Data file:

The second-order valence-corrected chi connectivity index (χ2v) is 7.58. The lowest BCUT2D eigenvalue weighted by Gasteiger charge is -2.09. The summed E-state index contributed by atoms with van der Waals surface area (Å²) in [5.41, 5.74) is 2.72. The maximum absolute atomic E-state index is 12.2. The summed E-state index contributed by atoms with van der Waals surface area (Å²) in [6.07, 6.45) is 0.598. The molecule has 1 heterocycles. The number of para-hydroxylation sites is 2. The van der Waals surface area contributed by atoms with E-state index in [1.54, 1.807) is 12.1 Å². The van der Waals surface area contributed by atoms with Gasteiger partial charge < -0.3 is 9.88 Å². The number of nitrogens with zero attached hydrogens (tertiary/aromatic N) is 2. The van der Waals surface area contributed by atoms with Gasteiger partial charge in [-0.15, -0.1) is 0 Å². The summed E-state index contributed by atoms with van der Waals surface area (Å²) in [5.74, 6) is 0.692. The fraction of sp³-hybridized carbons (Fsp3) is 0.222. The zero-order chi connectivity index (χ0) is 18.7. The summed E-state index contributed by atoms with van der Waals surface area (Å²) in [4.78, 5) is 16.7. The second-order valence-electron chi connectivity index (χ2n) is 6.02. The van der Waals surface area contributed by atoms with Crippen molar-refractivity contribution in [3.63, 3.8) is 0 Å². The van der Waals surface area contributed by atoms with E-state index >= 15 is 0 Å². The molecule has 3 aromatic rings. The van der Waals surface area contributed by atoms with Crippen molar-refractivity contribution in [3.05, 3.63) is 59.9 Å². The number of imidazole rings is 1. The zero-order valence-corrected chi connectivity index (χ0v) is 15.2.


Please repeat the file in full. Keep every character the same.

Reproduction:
The second-order valence-corrected chi connectivity index (χ2v) is 7.58. The lowest BCUT2D eigenvalue weighted by Gasteiger charge is -2.09. The summed E-state index contributed by atoms with van der Waals surface area (Å²) in [5.41, 5.74) is 2.72. The maximum absolute atomic E-state index is 12.2. The summed E-state index contributed by atoms with van der Waals surface area (Å²) in [6.07, 6.45) is 0.598. The molecule has 1 heterocycles. The number of para-hydroxylation sites is 2. The van der Waals surface area contributed by atoms with E-state index in [1.54, 1.807) is 12.1 Å². The van der Waals surface area contributed by atoms with Gasteiger partial charge < -0.3 is 9.88 Å². The number of nitrogens with zero attached hydrogens (tertiary/aromatic N) is 2. The van der Waals surface area contributed by atoms with Gasteiger partial charge in [-0.15, -0.1) is 0 Å². The summed E-state index contributed by atoms with van der Waals surface area (Å²) in [5.74, 6) is 0.692. The fraction of sp³-hybridized carbons (Fsp3) is 0.222. The zero-order chi connectivity index (χ0) is 18.7. The summed E-state index contributed by atoms with van der Waals surface area (Å²) in [4.78, 5) is 16.7. The second-order valence-electron chi connectivity index (χ2n) is 6.02. The van der Waals surface area contributed by atoms with Crippen molar-refractivity contribution in [3.63, 3.8) is 0 Å². The van der Waals surface area contributed by atoms with E-state index >= 15 is 0 Å². The molecule has 3 aromatic rings. The van der Waals surface area contributed by atoms with Crippen molar-refractivity contribution in [3.05, 3.63) is 59.9 Å². The number of imidazole rings is 1. The zero-order valence-corrected chi connectivity index (χ0v) is 15.2.